Auto insurance is typically a great way to save money, but a recent study by Nationwide Insurance says that it may not always be the best way.
“The bottom line is, there are some circumstances where the cost of an auto insurance policy may be lower than what you would expect based on the size of your vehicle, the age of the vehicle, and other factors,” Nationwide Insurance’s senior vice president of risk and risk management, John V. Vickers, wrote in a blog post.
“But in many other circumstances, the cost to you may be greater than what your insurer is reimbursing for the same risk.”
Nationwide said it examined more than 12 million claims and found that the average premium paid in 2014 was $1,521.
Nationwide said most of those claims were for small vehicles that have more than 3,000 miles of range.
Nationwide estimates that there are more than 6 million drivers who use their auto insurance policies on a monthly basis, but it says that those are likely the same drivers who may not have insurance at all.
Nationwide found that a single-vehicle policy with no coverage limits is likely to cost about $1.20 more than a two-vehicles-per-month policy, while a two car-per $1 insurance plan would cost about the same.
Nationwide also found that some auto insurance rates have dropped considerably over the past few years.
Nationwide’s data showed that a two months of auto insurance in the first three months of 2015 was about $3,000, while it dropped to about $2,000 in the second and third months.
Nationwide says its analysis shows that if the average driver pays $100 per month for a two month policy, and that premium increases to $1 at the end of the year, the average monthly cost would be $1; that is, an average driver would save about $4,000 on their insurance over a year.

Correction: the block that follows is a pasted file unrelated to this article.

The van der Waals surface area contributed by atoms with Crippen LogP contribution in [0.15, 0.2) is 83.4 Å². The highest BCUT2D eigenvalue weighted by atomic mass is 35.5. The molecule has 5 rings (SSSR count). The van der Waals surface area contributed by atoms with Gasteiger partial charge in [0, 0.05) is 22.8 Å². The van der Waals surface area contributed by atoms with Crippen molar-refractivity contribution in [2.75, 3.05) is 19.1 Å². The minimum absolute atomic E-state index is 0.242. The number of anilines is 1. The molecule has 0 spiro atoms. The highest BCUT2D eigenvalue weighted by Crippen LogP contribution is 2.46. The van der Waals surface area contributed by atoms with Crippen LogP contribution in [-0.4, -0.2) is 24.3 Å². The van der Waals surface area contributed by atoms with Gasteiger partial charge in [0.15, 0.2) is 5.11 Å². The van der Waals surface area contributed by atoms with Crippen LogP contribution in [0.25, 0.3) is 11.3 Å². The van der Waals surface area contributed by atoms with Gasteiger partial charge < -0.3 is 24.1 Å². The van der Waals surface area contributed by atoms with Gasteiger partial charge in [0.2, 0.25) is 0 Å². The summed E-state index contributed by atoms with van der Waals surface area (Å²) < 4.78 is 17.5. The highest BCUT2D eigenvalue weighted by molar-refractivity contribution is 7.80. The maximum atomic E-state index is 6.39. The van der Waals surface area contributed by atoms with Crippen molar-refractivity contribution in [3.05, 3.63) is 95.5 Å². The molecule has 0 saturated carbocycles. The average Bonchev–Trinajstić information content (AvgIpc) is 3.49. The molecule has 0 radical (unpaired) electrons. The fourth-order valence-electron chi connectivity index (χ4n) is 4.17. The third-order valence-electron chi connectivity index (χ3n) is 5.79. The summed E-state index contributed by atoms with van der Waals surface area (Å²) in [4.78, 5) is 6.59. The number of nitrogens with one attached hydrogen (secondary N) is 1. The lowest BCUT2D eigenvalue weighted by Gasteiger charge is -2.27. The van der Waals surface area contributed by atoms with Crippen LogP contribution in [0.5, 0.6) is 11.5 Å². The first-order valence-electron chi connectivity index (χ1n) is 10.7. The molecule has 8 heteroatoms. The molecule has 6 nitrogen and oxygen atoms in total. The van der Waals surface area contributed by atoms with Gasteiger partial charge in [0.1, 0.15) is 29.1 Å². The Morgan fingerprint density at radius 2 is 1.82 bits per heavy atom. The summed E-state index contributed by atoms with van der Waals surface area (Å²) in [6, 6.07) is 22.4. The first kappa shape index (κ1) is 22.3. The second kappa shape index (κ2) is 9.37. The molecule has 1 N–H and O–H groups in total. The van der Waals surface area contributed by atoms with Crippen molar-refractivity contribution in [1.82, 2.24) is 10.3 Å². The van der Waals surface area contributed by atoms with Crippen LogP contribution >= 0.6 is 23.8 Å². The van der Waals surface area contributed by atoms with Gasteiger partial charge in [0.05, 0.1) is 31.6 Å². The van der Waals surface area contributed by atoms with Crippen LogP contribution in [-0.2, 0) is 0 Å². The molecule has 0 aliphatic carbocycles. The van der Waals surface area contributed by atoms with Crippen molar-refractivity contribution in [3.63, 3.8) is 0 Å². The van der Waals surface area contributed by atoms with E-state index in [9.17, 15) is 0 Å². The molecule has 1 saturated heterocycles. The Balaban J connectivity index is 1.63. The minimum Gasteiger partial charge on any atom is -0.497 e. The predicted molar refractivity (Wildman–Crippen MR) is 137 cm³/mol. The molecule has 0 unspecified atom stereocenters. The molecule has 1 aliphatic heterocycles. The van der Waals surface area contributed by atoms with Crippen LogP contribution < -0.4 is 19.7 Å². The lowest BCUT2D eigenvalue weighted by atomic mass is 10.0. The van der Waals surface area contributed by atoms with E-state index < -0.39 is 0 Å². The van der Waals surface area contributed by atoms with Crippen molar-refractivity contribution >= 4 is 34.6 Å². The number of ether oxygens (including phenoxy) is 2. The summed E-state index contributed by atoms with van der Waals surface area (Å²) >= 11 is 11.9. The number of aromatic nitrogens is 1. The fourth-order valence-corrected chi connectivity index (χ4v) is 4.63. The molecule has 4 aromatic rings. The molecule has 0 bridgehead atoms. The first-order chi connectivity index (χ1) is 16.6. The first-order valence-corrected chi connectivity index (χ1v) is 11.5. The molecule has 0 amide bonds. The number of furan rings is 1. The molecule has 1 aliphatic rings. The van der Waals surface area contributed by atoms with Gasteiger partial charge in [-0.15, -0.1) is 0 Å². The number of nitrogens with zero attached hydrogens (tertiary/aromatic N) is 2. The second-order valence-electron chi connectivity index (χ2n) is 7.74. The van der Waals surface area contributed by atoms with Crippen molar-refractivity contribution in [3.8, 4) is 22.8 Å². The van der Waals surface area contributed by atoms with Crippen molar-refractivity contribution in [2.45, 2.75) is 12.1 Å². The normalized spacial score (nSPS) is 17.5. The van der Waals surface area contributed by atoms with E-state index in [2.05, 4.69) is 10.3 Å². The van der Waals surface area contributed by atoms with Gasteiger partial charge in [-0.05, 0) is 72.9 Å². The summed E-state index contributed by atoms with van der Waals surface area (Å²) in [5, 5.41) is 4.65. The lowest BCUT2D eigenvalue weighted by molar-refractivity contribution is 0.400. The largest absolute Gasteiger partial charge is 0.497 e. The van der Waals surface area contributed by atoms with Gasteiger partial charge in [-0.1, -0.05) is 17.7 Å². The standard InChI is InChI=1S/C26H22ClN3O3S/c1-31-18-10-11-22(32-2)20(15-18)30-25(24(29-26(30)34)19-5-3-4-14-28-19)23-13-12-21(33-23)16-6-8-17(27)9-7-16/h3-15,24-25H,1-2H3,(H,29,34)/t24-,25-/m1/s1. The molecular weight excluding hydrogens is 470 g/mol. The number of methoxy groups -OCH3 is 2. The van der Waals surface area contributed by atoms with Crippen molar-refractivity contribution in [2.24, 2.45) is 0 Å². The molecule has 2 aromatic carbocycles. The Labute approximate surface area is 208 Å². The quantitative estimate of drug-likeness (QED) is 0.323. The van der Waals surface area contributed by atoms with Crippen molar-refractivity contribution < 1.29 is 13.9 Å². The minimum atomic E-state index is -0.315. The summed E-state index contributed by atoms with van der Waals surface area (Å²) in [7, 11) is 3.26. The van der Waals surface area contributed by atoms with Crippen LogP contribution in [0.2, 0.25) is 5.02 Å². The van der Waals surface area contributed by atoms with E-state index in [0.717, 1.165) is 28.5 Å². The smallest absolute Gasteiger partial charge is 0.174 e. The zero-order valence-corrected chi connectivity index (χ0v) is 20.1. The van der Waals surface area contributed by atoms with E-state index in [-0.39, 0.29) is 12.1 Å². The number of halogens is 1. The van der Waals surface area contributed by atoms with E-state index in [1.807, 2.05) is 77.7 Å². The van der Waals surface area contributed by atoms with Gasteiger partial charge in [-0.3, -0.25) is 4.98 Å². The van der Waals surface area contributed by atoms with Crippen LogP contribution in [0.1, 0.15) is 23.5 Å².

For drivers who get a two year policy, the annual cost would rise to $4.20 per month, while an average insurance rate would drop to $2.50.
Nationwide has posted similar analysis for car insurance.
“This analysis shows drivers will typically pay $1 to $3 more per month than they would have paid with a two or three-month policies, if the annual premium increases,” Vickers wrote.
Nationwide Insurance, which has more than 1.2 million insured vehicles nationwide, said the data is a result of its analysis of about 15 million claims from its insurance database.
Nationwide spokesman Andrew Kloos said Nationwide is not comparing its data to the data for auto insurance providers.
Nationwide is also looking at the cost for a collision policy, but Kloo said it doesn’t make a case for that option because it is not a guaranteed way to reduce your claim.
“If you’re going to go with collision insurance, there’s no benefit in having an auto policy with collision,” Klooss said.
“It’s an expense.”
Nationwide Insurance is not the only insurer to make such comparisons.
AARP, which represents auto insurance agents and other insurance professionals, is looking at auto insurance premiums for consumers in a similar way.
In 2014, AARP found that consumers paid an average of $2 per month on their auto policy, according to a blog article.
A recent AARP survey found that 55% of consumers said they would not pay more for insurance.
Nationwide and AARP did not respond to questions about whether their surveys had shown higher or lower rates than those in Nationwide’s analysis.